Take a moment to imagine a common scenario. You attend a conference and meet a great prospect, but in the process of following up you discover that your firm is conflicted out, or that your expertise doesn’t match up with their current needs. Such experiences can be very disappointing; but don’t give up entirely. Although you may not get the new client you anticipated, it is still possible to benefit indirectly by using the opportunity to refer others. At minimum, recommending a client to someone else creates goodwill and increases the likelihood of getting referrals or other forms of assistance from that person in the future. It is also quite possible that down the line, as the client’s needs evolve, the other attorney may find an opportunity to send the client back to you.
Although participation in formal referral groups isn’t the best fit for many lawyers, the fundamental principles behind such groups are still applicable for attorneys. Networking groups, such as Business Networking International (BNI), create formal structures for passing referrals among members and recruiting professionals to join the group. Typically, the members of such groups are from smaller, consumer facing businesses, and thus, are not ideal for attorneys who target larger companies. (It should be noted that some states, including Virginia, have indicated that participation in such groups may violate ethics rules if recommending fellow members to clients is mandatory.) So, while BNI and the like don’t meet the needs of many lawyers, the underlying idea of creating a team of related professionals who deliberately try to help one another is relevant for any kind of attorney, or any kind of professional. The BNI motto is, “givers gain,” and it is the basic tenant of effective networking. Those who help others through providing opportunities, information or referrals are almost always assisted in return. This isn’t just good manners; it has also been established as a scientific principle governing human relations. “Reciprocity” is a term in social psychology meaning that human beings feel an obligation to return favors. When someone extends an invitation or offers a gift we generally want to pay them back in some way; and the same principle applies in business relationships.
Rather than joining a formal referral group, most lawyers may find it more valuable and effective to create their own network organically over time. Of course, this takes more effort than walking into a preset structure. On the plus side, however, choosing your own referral partners provides the opportunity to seek out and create relationships with people whom you genuinely like and who are ideally suited to complement your practice area and niche.
As much as you might agree with the concept, actually making the time to help other people may feel like a stretch when you are busy with your own client work and your own business development activities. Here are a few reasons that it is a sensible use of your time.
(1) It increases your credibility. Anything you say to promote yourself will be taken with a grain of salt by prospects. Whereas, another professional telling them that you are a brilliant, caring, and conscientious will carry a great deal of weight. Remarkably, this is true even if the person espousing your virtues is a stranger to the potential client. The increased credibility you gain by promoting other people rather than yourself means that you can save a lot of time on business development by focusing on helping others while they do the same for you.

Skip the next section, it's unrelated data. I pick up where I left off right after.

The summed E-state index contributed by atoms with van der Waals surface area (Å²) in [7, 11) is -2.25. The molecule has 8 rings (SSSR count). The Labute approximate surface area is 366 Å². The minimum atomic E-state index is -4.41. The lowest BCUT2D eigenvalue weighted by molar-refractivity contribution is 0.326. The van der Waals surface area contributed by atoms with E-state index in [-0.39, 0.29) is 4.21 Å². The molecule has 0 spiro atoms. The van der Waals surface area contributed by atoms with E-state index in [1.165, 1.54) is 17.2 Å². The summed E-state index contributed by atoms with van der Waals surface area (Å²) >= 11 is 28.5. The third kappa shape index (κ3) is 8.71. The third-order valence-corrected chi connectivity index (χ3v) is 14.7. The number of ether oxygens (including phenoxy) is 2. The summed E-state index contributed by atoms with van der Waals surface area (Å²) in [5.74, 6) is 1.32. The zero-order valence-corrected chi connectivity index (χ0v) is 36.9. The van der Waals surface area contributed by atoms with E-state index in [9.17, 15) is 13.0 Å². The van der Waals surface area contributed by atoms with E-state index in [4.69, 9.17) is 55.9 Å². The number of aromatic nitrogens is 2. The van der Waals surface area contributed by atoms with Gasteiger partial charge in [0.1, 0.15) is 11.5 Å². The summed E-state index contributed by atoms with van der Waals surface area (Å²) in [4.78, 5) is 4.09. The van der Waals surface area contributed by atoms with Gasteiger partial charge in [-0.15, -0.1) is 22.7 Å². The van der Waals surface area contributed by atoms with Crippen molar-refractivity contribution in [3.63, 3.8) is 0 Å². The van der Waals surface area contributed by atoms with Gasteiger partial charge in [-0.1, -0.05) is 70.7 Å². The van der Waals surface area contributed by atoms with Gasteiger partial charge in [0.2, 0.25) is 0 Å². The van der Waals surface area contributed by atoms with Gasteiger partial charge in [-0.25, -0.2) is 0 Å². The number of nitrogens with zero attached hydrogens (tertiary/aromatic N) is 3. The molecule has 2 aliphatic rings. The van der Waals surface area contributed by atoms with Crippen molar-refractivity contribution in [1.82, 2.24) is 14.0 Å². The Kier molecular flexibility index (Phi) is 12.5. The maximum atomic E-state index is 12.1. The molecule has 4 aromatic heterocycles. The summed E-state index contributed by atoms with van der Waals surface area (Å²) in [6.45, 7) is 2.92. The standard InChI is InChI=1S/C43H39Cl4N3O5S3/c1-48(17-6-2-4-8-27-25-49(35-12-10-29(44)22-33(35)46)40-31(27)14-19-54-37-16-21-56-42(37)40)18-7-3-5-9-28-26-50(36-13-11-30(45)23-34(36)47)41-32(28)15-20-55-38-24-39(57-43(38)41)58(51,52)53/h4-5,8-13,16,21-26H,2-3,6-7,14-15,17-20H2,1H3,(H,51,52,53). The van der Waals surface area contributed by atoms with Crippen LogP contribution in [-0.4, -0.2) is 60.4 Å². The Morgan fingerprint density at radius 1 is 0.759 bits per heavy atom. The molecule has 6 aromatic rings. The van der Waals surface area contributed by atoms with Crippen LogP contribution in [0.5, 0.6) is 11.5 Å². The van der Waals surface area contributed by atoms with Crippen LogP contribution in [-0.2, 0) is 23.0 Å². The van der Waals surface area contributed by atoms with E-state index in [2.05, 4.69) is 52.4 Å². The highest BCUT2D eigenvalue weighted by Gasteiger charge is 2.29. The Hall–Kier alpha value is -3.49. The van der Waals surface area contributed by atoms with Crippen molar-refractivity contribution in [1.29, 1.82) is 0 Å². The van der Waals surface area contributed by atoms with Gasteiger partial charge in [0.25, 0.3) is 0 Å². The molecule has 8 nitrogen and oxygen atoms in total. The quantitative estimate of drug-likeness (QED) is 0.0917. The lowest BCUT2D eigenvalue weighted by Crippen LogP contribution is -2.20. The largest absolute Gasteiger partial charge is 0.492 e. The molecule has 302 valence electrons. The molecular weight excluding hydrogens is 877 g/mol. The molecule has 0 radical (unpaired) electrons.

(2) It improves your well-being. As human beings, connection with others is critically important to our mental and physical health; and the more high-quality relationships we have, the healthier and happier we become. Yet, as we get older, it can become more challenging to make friends. A nice side benefit of referral partnerships is that they offer a foundation for personal as well as professional bonds. Unfortunately, many lawyers find themselves in firms where they feel disconnected or estranged from others. Exchanging referrals provides an additional avenue for building the type of collegial, supportive work friendships that many lawyers wish they had in their own firms. (For anyone in this situation, for the sake of your sanity, as well as for business development purposes, I would also strongly recommend also working on improving your internal relationships. However, that is a topic for another day.)
(3) It makes networking more enjoyable and effective. It’s not much fun to attend an event with the single-minded goal of selling oneself to potential clients. To many of us, it may feel “icky,” not to mention we would lose out on the enjoyment of developing friendships and learning from others’ wisdom. When you talk to someone and you are thinking about how you can help them, to whom you can introduce them, or if they might want to hire one of your referral partners, you have dozens of reasons to create a relationship with them. When you interact with people in this way, those who might not otherwise be interested in meeting for lunch or connecting on LinkedIn now see you as a potentially valuable part of their network.
Although the legal market is changing, the fundamentals of bringing in clients remain the same: It is all about relationships. Promoting other lawyers or professionals whom you like and trust is a win for everyone involved. The client benefits being directed to a quality resource who could help them. The referral partner profits by getting more clients; and you win by creating goodwill and developing a stronger connection with both parties. There are many methods for developing business, but I have seen time and time again that this is not only one of the most enjoyable and satisfying for most people, but it is also one of the most effective.